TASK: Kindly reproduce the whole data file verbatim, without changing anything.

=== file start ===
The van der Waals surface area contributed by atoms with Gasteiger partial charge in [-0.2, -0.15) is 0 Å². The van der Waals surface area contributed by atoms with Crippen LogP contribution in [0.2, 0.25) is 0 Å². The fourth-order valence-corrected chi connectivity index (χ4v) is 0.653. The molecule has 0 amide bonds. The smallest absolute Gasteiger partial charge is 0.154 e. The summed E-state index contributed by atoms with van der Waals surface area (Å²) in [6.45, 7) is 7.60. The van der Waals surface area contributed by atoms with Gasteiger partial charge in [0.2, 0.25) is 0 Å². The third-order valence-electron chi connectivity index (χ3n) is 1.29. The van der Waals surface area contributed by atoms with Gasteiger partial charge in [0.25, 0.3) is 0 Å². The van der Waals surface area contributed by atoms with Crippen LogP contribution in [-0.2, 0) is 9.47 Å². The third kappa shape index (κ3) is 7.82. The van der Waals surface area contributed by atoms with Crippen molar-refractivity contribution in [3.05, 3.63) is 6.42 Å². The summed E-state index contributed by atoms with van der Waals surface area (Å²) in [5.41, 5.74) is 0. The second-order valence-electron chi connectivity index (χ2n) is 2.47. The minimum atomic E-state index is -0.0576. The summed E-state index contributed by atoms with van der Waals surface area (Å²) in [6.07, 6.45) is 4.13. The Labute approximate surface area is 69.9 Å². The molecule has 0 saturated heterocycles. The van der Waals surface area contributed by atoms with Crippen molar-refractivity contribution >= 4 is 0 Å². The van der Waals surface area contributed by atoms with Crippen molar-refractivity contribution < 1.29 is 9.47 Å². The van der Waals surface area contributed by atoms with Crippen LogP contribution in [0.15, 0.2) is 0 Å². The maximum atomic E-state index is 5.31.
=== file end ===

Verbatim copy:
The van der Waals surface area contributed by atoms with Gasteiger partial charge in [-0.2, -0.15) is 0 Å². The van der Waals surface area contributed by atoms with Crippen LogP contribution in [0.2, 0.25) is 0 Å². The fourth-order valence-corrected chi connectivity index (χ4v) is 0.653. The molecule has 0 amide bonds. The smallest absolute Gasteiger partial charge is 0.154 e. The summed E-state index contributed by atoms with van der Waals surface area (Å²) in [6.45, 7) is 7.60. The van der Waals surface area contributed by atoms with Gasteiger partial charge in [0.2, 0.25) is 0 Å². The third-order valence-electron chi connectivity index (χ3n) is 1.29. The van der Waals surface area contributed by atoms with Gasteiger partial charge in [0.25, 0.3) is 0 Å². The van der Waals surface area contributed by atoms with Crippen LogP contribution in [-0.2, 0) is 9.47 Å². The third kappa shape index (κ3) is 7.82. The van der Waals surface area contributed by atoms with Crippen molar-refractivity contribution in [3.05, 3.63) is 6.42 Å². The summed E-state index contributed by atoms with van der Waals surface area (Å²) in [5.41, 5.74) is 0. The second-order valence-electron chi connectivity index (χ2n) is 2.47. The minimum atomic E-state index is -0.0576. The summed E-state index contributed by atoms with van der Waals surface area (Å²) in [6.07, 6.45) is 4.13. The Labute approximate surface area is 69.9 Å². The molecule has 0 saturated heterocycles. The van der Waals surface area contributed by atoms with Crippen molar-refractivity contribution >= 4 is 0 Å². The van der Waals surface area contributed by atoms with Crippen molar-refractivity contribution < 1.29 is 9.47 Å². The van der Waals surface area contributed by atoms with Crippen LogP contribution in [0.15, 0.2) is 0 Å². The maximum atomic E-state index is 5.31.